Enforcement of Foreign Judgments in India

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  • Topic: Civil procedure, Lawsuit, Appeal
  • Pages : 11 (3345 words )
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  • Published : October 1, 2010
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Project: Legal Aspects of Business

Enforcement of Foreign Judgements

GROUP 10, SECTION D
ABIN JOY(10P185)
DEEPAK BHATIA(10P197)
HARPREET SINGH (10P200)
JANAK RAJPUROHIT (10P202)
ROHITH POTTI (10P227)
SAKSHI SHARMA (10P229)
Contents

1. Introduction: Enforcement of Foreign Judgements 3 2. Enforcement of Foreign Judgements in India 5 3. The Code of Civil Procedure 1908, Bare Act Indian Law

a. Section 44A 6 b. Concept of Res Judicata7
c. Section 138
d. Section 118
e. Section 149
4. Judgements passed by the Indian Courts
regarding enforcement of foreign judgements10
5. References12

Introduction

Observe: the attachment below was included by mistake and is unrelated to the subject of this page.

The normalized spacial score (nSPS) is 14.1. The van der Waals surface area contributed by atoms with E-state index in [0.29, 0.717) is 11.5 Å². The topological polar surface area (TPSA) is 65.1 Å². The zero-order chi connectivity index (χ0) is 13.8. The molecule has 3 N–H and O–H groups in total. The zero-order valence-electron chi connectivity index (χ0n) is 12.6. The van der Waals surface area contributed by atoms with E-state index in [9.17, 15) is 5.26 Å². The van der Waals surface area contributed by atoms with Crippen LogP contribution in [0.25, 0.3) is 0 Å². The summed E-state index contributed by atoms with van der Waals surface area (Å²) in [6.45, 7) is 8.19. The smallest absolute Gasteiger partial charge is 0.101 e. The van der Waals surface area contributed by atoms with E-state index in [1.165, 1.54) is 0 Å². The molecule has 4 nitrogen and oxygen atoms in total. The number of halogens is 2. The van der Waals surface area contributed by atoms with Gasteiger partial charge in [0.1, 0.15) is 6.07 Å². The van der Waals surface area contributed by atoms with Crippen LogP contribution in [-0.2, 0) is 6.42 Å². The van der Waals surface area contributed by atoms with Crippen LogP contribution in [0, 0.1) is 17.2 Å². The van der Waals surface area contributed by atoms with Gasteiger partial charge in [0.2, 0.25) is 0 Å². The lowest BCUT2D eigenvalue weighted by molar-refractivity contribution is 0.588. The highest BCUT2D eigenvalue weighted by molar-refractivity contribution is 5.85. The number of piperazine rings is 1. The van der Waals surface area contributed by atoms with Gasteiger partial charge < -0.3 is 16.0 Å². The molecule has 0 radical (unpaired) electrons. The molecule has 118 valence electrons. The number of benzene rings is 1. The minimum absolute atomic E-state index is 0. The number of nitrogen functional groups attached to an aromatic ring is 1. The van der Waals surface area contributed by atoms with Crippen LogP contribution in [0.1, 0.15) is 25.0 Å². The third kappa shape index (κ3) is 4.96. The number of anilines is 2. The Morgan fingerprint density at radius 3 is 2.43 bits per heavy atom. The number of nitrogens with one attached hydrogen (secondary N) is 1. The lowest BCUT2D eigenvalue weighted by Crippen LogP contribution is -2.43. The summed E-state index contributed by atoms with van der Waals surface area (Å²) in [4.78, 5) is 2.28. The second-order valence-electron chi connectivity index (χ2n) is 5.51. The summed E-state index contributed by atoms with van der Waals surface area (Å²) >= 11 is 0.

The enforcement of foreign judgments is the recognition and enforcement in one jurisdiction of judgments rendered in another ("foreign") jurisdiction. Foreign judgments may be recognized based on bilateral or multilateral treaties or understandings, or unilaterally without an express international agreement. The "recognition" of a foreign judgment occurs when the court of one country or jurisdiction accepts a judicial decision made by the courts of another country or jurisdiction, and issues a judgment in substantially identical terms without rehearing the substance of the original lawsuit. Upon recognition by the court, the party which was successful can subsequently seek its enforcement in the recognizing country. For instance, if the foreign judgment is a money judgment and the debtor has assets in the recognizing jurisdiction, the judgment creditor has access to all the enforcement remedies as if the case had originated in the recognizing country. The court may order for, say, garnishment; where the third party which otherwise owes money to the defendant may be asked to directly pay the plaintiff. Another example may be where the court orders for the judicial sale of property, auction for a piece of real estate existing in the recognizing country. If some other form of judgment was obtained, e.g. affecting status, granting injunctive relief, etc., the recognizing court will make whatever orders are appropriate to make the original judgment effective. Foreign judgments may be recognized either unilaterally without any international agreement, or based on principles of comity. Comity refers to the principle of legal reciprocity, which basically states that a particular jurisdiction will extend some courtesies to other nations (or other jurisdictions within same nation), by recognizing the validity and the effect of their executive, legislative and judicial acts. In case no formal treaty exists between the countries, or they are not a part of any convention (namely, Hague Convention on Foreign Judgments in Civil and Commercial Matters), the courts of most states will accept jurisdiction to hear cases for the recognition and enforcement of judgments awarded by the courts of another state if the defendant or relevant assets are physically located within their territorial boundaries. Whether recognition will be given is determined by the lex fori, i.e. the domestic law of the court where recognition is sought, and the principles of comity. The following issues are considered: * Whether the foreign court properly accepted personal jurisdiction over the defendant; * Whether the defendant was properly served with notice of the proceedings and given a reasonable opportunity to be heard which raises general principles of natural justice and will frequently be judged by international standards (hence, the rules for service on a non-resident defendant outside the jurisdiction must match general standards and the fact that the first instance court's rules were followed will be irrelevant if the international view is that the local system is unjust); * Whether the proceedings were tainted with fraud; and

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